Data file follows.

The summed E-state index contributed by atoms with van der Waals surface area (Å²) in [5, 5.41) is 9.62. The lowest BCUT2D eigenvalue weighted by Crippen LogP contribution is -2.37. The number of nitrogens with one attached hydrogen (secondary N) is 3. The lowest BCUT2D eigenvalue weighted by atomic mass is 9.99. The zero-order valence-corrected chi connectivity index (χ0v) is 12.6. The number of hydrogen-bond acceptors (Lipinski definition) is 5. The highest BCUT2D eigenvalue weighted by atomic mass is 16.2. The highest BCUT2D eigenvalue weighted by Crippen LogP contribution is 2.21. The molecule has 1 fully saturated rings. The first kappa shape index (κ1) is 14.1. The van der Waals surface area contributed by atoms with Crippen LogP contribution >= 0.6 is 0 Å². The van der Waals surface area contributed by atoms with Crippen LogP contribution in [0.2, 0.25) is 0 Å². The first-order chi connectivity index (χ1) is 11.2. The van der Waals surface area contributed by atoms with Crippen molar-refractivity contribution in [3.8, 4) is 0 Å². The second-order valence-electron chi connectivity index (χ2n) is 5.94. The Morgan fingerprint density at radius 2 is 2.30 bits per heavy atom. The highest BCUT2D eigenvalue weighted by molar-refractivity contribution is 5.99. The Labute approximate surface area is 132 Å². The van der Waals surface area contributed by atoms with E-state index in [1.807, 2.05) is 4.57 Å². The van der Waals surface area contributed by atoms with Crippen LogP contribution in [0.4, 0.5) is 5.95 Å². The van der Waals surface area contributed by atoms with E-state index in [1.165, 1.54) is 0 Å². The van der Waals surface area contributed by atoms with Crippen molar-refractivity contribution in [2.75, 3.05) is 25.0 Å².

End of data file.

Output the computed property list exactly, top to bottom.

The summed E-state index contributed by atoms with van der Waals surface area (Å²) in [5, 5.41) is 9.62. The lowest BCUT2D eigenvalue weighted by Crippen LogP contribution is -2.37. The number of nitrogens with one attached hydrogen (secondary N) is 3. The lowest BCUT2D eigenvalue weighted by atomic mass is 9.99. The zero-order valence-corrected chi connectivity index (χ0v) is 12.6. The number of hydrogen-bond acceptors (Lipinski definition) is 5. The highest BCUT2D eigenvalue weighted by atomic mass is 16.2. The highest BCUT2D eigenvalue weighted by Crippen LogP contribution is 2.21. The molecule has 1 fully saturated rings. The first kappa shape index (κ1) is 14.1. The van der Waals surface area contributed by atoms with Crippen LogP contribution >= 0.6 is 0 Å². The van der Waals surface area contributed by atoms with Crippen LogP contribution in [0.2, 0.25) is 0 Å². The first-order chi connectivity index (χ1) is 11.2. The van der Waals surface area contributed by atoms with Crippen molar-refractivity contribution in [3.8, 4) is 0 Å². The second-order valence-electron chi connectivity index (χ2n) is 5.94. The Morgan fingerprint density at radius 2 is 2.30 bits per heavy atom. The highest BCUT2D eigenvalue weighted by molar-refractivity contribution is 5.99. The Labute approximate surface area is 132 Å². The van der Waals surface area contributed by atoms with E-state index in [1.807, 2.05) is 4.57 Å². The van der Waals surface area contributed by atoms with Crippen LogP contribution in [0.4, 0.5) is 5.95 Å². The van der Waals surface area contributed by atoms with E-state index in [1.165, 1.54) is 0 Å². The van der Waals surface area contributed by atoms with Crippen molar-refractivity contribution in [2.75, 3.05) is 25.0 Å².